Organic materials like food scraps and waste from our yards make up about 50 percent of California’s landfills where they release methane, a greenhouse gas that is estimated to be 84 times more potent than carbon dioxide! To manage methane emissions, California is enacting legislation that requires cities and counties to reduce their organic waste.
On January 1, 2022, California’s Senate Bill 1383 went into effect. The goal of the bill is to reduce the amount of organic waste—such as banana peels, carrot peelings, and coffee grounds—in the trash and landfills, and capture these organics in green waste bins instead. Businesses must recover and donate edible foods, and gather organic waste to be collected for composting. By 2025, the law aims to reduce the disposal of organics by 75 percent statewide.
What is composting?
Composting is an easy, low-cost way to recycle organic matter like food and plant material into fertilizer. The idea behind this process is to “speed up” the natural decomposition of organic waste by creating an ideal environment for bacteria, fungi, and other “helpers” like worms to do their work.
Composting creates soil rich in nutrients, reducing the need to add chemical fertilizers—and by keeping these materials from landfills, we can reduce methane emissions and lower our carbon footprint. Composting also enhances soil’s ability to retain moisture, which decreases runoff and improves resilience to drought.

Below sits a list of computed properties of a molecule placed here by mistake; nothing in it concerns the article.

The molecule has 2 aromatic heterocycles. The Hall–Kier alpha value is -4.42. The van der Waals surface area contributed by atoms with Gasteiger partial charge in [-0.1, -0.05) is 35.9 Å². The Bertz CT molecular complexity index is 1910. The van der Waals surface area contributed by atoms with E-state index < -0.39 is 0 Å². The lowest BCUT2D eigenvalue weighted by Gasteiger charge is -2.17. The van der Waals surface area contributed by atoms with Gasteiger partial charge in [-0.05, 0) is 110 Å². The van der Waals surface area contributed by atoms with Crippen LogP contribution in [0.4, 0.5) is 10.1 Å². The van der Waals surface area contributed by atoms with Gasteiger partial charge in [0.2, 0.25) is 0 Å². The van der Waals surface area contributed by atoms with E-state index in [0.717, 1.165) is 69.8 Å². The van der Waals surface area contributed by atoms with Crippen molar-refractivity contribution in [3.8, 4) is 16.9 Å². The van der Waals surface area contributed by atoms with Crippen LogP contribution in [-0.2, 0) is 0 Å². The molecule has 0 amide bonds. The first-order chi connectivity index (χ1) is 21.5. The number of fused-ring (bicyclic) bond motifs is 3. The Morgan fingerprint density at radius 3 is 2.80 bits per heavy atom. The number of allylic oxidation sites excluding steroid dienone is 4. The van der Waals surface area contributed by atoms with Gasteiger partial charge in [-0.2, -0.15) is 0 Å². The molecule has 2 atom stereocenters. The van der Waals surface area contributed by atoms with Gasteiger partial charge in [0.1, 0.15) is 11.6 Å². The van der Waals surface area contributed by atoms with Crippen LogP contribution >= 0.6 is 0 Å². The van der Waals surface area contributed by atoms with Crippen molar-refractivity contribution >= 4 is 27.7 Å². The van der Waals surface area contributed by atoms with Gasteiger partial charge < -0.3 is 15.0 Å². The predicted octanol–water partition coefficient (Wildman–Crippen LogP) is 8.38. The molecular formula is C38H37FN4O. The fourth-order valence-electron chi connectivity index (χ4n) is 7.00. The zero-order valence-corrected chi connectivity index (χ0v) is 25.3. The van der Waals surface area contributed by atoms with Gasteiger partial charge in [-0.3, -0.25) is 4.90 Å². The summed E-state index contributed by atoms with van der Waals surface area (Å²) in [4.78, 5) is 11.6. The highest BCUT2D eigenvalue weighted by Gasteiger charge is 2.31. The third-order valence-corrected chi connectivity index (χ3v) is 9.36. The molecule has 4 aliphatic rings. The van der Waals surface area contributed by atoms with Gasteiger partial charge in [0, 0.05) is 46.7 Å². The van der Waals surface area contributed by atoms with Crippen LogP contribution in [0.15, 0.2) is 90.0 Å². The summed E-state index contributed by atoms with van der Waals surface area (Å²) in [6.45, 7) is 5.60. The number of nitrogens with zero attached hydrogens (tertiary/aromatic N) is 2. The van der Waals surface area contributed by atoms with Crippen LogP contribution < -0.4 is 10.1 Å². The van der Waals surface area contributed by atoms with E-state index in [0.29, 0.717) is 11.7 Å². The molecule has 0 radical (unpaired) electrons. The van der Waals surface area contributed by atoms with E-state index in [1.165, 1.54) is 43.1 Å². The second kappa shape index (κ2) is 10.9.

How to compost
Whenever you cook or clean out the fridge, simply set aside any food scraps and place them in the composting container. You can also scrape leftover food from your dishes.
2. Collect your food scraps
You can use any kind of reusable plastic tub or kitchen bin to collect food waste. A compostable container such as a paper bag or box also works, but a reusable plastic container may prevent leaking and be better for long-term collection.
You can also collect coffee grounds, tea leaves, and paper products including coffee cups and filters, napkins, paper towels, and paper plates. If you’re worried about potential spills or smell from your food waste, either wrap the scraps in newspaper before placing them in your compost or freeze the scraps.
If you have room on your property, you can start your own compost pile! Otherwise, you can dispose of any food scraps, “food-soiled” paper, and yard waste into the city’s green compost bin.
By working together, we can reduce food waste and create nutrient-rich compost for local homes, gardens, farms, and more!
Cover image credit: The Spruce / Cori Sears